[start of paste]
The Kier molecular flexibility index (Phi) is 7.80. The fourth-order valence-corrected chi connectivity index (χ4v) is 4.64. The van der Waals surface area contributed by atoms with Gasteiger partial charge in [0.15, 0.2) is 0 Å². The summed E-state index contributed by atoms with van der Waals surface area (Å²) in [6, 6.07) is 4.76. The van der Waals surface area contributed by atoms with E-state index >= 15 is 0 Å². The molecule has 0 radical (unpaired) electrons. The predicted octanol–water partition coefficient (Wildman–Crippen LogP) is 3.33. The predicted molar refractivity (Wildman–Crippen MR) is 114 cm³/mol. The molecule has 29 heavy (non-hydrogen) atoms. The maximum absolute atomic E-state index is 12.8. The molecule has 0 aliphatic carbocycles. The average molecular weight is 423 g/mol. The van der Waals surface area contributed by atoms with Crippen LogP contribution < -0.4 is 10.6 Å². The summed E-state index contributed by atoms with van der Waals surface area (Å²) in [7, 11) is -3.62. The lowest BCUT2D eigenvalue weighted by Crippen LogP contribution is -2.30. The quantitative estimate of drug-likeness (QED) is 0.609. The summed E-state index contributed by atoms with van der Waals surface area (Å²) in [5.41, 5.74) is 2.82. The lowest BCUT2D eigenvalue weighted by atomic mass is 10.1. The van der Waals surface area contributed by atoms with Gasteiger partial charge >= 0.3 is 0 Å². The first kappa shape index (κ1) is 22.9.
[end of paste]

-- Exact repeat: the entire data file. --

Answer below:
The Kier molecular flexibility index (Phi) is 7.80. The fourth-order valence-corrected chi connectivity index (χ4v) is 4.64. The van der Waals surface area contributed by atoms with Gasteiger partial charge in [0.15, 0.2) is 0 Å². The summed E-state index contributed by atoms with van der Waals surface area (Å²) in [6, 6.07) is 4.76. The van der Waals surface area contributed by atoms with E-state index >= 15 is 0 Å². The molecule has 0 radical (unpaired) electrons. The predicted octanol–water partition coefficient (Wildman–Crippen LogP) is 3.33. The predicted molar refractivity (Wildman–Crippen MR) is 114 cm³/mol. The molecule has 29 heavy (non-hydrogen) atoms. The maximum absolute atomic E-state index is 12.8. The molecule has 0 aliphatic carbocycles. The average molecular weight is 423 g/mol. The van der Waals surface area contributed by atoms with Crippen LogP contribution < -0.4 is 10.6 Å². The summed E-state index contributed by atoms with van der Waals surface area (Å²) in [7, 11) is -3.62. The lowest BCUT2D eigenvalue weighted by Crippen LogP contribution is -2.30. The quantitative estimate of drug-likeness (QED) is 0.609. The summed E-state index contributed by atoms with van der Waals surface area (Å²) in [5.41, 5.74) is 2.82. The lowest BCUT2D eigenvalue weighted by atomic mass is 10.1. The van der Waals surface area contributed by atoms with Gasteiger partial charge >= 0.3 is 0 Å². The first kappa shape index (κ1) is 22.9.